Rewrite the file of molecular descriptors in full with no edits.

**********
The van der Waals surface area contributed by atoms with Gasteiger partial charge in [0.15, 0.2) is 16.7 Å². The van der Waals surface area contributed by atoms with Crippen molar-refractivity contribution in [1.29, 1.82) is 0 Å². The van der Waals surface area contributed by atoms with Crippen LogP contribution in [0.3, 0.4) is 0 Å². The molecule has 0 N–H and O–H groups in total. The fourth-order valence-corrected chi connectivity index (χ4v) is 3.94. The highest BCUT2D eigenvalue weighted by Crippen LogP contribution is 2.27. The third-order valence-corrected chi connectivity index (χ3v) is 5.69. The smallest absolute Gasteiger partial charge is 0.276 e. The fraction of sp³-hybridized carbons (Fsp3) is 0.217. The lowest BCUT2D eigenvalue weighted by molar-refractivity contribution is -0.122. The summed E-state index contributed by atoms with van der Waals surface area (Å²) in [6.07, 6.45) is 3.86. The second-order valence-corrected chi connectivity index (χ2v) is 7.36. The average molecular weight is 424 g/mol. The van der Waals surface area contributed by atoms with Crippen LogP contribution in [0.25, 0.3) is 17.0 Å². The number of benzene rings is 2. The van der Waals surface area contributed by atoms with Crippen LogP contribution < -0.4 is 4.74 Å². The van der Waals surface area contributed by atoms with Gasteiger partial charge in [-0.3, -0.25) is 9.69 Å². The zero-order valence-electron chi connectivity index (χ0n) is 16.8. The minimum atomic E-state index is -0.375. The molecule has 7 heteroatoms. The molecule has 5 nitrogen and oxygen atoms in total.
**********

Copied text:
The van der Waals surface area contributed by atoms with Gasteiger partial charge in [0.15, 0.2) is 16.7 Å². The van der Waals surface area contributed by atoms with Crippen molar-refractivity contribution in [1.29, 1.82) is 0 Å². The van der Waals surface area contributed by atoms with Crippen LogP contribution in [0.3, 0.4) is 0 Å². The molecule has 0 N–H and O–H groups in total. The fourth-order valence-corrected chi connectivity index (χ4v) is 3.94. The highest BCUT2D eigenvalue weighted by Crippen LogP contribution is 2.27. The third-order valence-corrected chi connectivity index (χ3v) is 5.69. The smallest absolute Gasteiger partial charge is 0.276 e. The fraction of sp³-hybridized carbons (Fsp3) is 0.217. The lowest BCUT2D eigenvalue weighted by molar-refractivity contribution is -0.122. The summed E-state index contributed by atoms with van der Waals surface area (Å²) in [6.07, 6.45) is 3.86. The second-order valence-corrected chi connectivity index (χ2v) is 7.36. The average molecular weight is 424 g/mol. The van der Waals surface area contributed by atoms with Crippen LogP contribution in [0.25, 0.3) is 17.0 Å². The number of benzene rings is 2. The van der Waals surface area contributed by atoms with Crippen LogP contribution < -0.4 is 4.74 Å². The van der Waals surface area contributed by atoms with Gasteiger partial charge in [-0.3, -0.25) is 9.69 Å². The zero-order valence-electron chi connectivity index (χ0n) is 16.8. The minimum atomic E-state index is -0.375. The molecule has 7 heteroatoms. The molecule has 5 nitrogen and oxygen atoms in total.